Figure 1. Proposed model of Eritoran-mediated protection in influenza infection. Oxidized phospholipids, produced in response to viral infection, are proposed to bind to CD14 before being transferred to lymphocyte antigen 96
(LY96; MD2). The lipid-MD2 complex interacts with toll-like receptor 4 (TLR4), resulting in receptor dimerization and activation.

Intracellular adaptor proteins-toll-interleukin 1 receptor domain containing adaptor protein (TIRAP), toll-like receptor adaptor molecule 2 (TICAM2; TRAM), myeloid differentiation primary response gene 88 (MYD88) and TICAM1 (TRIF)-are then recruited, and the signal is transmitted inside the cell. TLR4 signaling that occurs through MYD88 activates NF-kB to induce production of proinflammatory cytokines, whereas TLR4 signaling that occurs through TRIF activates interferon regulatory factor 3 (IRF3) to induce production of type I interferons.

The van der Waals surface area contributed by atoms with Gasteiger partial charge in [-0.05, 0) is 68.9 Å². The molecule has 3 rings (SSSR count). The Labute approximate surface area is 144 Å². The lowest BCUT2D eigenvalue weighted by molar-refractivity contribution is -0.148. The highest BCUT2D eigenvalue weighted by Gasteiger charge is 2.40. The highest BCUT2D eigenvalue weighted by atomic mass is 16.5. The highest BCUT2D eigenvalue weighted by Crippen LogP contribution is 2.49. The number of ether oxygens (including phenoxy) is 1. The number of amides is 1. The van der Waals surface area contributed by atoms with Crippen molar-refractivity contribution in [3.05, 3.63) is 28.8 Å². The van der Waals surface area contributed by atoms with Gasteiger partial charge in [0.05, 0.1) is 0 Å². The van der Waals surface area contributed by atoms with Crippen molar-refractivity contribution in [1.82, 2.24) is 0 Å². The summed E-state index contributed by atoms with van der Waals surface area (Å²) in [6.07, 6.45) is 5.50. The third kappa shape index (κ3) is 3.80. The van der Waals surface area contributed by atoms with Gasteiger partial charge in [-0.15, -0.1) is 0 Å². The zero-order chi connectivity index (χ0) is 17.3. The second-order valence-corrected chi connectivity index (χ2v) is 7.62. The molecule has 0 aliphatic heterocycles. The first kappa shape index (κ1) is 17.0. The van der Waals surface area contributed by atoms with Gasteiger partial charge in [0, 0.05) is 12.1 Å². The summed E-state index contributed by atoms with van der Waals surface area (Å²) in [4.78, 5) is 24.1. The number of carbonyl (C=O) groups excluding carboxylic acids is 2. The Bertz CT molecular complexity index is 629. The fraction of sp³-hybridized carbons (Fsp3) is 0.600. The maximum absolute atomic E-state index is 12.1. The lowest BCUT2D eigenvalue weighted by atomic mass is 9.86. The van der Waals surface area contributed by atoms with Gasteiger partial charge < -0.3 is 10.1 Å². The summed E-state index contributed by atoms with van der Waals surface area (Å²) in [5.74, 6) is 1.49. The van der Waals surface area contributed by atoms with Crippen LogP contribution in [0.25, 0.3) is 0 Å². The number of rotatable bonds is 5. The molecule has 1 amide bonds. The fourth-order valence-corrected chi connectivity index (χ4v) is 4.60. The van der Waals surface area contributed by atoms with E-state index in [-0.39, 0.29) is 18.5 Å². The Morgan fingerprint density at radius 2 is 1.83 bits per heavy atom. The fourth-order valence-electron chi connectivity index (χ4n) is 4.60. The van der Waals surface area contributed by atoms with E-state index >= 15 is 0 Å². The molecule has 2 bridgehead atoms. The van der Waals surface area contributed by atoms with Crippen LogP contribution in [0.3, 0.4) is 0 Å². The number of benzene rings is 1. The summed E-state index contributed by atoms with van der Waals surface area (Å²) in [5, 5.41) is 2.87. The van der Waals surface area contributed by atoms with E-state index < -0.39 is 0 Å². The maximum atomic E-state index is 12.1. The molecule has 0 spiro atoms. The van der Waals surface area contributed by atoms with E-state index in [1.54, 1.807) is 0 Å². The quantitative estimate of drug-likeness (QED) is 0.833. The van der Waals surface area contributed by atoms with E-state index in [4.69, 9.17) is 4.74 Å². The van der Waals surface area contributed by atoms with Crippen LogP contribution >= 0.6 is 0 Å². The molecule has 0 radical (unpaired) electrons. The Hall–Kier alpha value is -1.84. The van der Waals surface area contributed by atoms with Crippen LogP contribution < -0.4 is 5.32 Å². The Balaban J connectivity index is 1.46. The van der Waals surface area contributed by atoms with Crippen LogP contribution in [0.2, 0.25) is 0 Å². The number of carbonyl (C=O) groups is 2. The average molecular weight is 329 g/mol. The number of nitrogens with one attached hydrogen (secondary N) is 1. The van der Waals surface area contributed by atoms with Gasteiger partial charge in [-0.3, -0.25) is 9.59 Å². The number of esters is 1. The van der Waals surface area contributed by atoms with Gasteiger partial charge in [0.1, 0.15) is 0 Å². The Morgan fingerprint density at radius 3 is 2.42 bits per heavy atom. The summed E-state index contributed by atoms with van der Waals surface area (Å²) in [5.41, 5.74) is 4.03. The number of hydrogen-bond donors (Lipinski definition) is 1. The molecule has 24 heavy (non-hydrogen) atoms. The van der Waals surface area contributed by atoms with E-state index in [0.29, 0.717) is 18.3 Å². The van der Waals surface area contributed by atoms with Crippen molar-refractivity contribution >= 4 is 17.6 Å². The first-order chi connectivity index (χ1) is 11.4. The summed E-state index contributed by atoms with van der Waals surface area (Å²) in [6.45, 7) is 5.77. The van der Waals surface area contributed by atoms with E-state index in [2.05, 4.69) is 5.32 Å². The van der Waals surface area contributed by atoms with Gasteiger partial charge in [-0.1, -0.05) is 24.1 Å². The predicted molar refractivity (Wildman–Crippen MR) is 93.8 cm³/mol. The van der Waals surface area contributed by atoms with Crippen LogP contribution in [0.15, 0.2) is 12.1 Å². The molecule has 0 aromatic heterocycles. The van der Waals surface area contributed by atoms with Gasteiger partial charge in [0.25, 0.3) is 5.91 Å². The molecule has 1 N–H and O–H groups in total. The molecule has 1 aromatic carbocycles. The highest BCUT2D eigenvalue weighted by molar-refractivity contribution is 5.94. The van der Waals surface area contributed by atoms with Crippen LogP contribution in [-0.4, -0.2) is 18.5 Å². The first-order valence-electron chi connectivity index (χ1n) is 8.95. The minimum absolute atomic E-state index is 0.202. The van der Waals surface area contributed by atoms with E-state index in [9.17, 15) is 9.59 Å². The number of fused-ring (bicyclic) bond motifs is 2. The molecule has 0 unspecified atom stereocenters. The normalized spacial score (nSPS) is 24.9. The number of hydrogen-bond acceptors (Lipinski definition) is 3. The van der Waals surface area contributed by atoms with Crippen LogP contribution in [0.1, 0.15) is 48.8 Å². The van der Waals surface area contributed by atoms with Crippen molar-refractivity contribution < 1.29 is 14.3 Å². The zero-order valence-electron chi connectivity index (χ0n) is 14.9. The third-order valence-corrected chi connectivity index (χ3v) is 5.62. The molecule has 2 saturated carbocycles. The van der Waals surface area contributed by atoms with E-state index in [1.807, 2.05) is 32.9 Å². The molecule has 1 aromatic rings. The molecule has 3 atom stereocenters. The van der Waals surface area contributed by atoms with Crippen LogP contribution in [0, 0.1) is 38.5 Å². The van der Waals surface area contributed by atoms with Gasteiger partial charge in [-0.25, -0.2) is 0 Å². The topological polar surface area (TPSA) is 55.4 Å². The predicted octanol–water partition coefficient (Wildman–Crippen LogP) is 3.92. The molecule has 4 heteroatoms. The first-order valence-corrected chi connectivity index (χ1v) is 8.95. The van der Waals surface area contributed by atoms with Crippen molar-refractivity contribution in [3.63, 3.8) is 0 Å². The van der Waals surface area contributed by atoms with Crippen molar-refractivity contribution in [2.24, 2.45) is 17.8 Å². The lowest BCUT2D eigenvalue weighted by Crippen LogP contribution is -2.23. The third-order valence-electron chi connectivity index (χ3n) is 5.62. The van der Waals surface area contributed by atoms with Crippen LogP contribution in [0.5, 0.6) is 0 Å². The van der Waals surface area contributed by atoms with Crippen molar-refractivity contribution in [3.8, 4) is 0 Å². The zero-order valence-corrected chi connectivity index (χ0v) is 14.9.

Points in the signaling pathway at which Eritoran may block influenza virus-induced inflammation are indicated in red.

Vogel's group speculates that Eritoran can inhibit interactions of oxidized phospholipids with either CD14 or MD2, thus diminishing TLR4 signaling and production of cytokines. This would blunt the effect of cytokines on reactive oxygen species (ROS) generation and therefore limit the production of oxidized phospholipids. (Figure based on Figure 8 in ref. 1.)